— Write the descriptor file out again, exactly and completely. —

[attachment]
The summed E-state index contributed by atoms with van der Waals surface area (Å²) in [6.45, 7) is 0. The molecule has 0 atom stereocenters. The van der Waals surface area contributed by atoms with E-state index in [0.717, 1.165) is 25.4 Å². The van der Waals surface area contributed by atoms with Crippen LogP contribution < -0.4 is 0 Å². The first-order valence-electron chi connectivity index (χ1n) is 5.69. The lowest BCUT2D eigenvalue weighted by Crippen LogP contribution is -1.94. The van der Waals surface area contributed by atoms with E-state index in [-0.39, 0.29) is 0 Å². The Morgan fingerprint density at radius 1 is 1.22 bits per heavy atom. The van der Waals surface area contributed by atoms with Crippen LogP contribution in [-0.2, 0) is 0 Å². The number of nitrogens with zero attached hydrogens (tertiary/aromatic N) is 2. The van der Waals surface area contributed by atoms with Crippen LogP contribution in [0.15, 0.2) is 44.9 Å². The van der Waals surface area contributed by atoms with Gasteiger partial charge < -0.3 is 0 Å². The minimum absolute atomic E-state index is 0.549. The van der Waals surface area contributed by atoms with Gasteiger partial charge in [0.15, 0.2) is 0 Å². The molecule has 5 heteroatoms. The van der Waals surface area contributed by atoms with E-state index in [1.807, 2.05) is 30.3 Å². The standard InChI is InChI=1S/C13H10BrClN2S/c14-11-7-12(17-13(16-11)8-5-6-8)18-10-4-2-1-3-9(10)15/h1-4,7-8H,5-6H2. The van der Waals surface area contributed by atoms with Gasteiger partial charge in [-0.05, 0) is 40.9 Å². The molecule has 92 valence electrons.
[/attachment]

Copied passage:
The summed E-state index contributed by atoms with van der Waals surface area (Å²) in [6.45, 7) is 0. The molecule has 0 atom stereocenters. The van der Waals surface area contributed by atoms with E-state index in [0.717, 1.165) is 25.4 Å². The van der Waals surface area contributed by atoms with Crippen LogP contribution < -0.4 is 0 Å². The first-order valence-electron chi connectivity index (χ1n) is 5.69. The lowest BCUT2D eigenvalue weighted by Crippen LogP contribution is -1.94. The van der Waals surface area contributed by atoms with E-state index in [-0.39, 0.29) is 0 Å². The Morgan fingerprint density at radius 1 is 1.22 bits per heavy atom. The van der Waals surface area contributed by atoms with Crippen LogP contribution in [-0.2, 0) is 0 Å². The number of nitrogens with zero attached hydrogens (tertiary/aromatic N) is 2. The van der Waals surface area contributed by atoms with Crippen LogP contribution in [0.15, 0.2) is 44.9 Å². The van der Waals surface area contributed by atoms with Gasteiger partial charge < -0.3 is 0 Å². The minimum absolute atomic E-state index is 0.549. The van der Waals surface area contributed by atoms with Gasteiger partial charge in [0.15, 0.2) is 0 Å². The molecule has 5 heteroatoms. The van der Waals surface area contributed by atoms with E-state index in [1.807, 2.05) is 30.3 Å². The standard InChI is InChI=1S/C13H10BrClN2S/c14-11-7-12(17-13(16-11)8-5-6-8)18-10-4-2-1-3-9(10)15/h1-4,7-8H,5-6H2. The van der Waals surface area contributed by atoms with Gasteiger partial charge in [-0.05, 0) is 40.9 Å². The molecule has 92 valence electrons.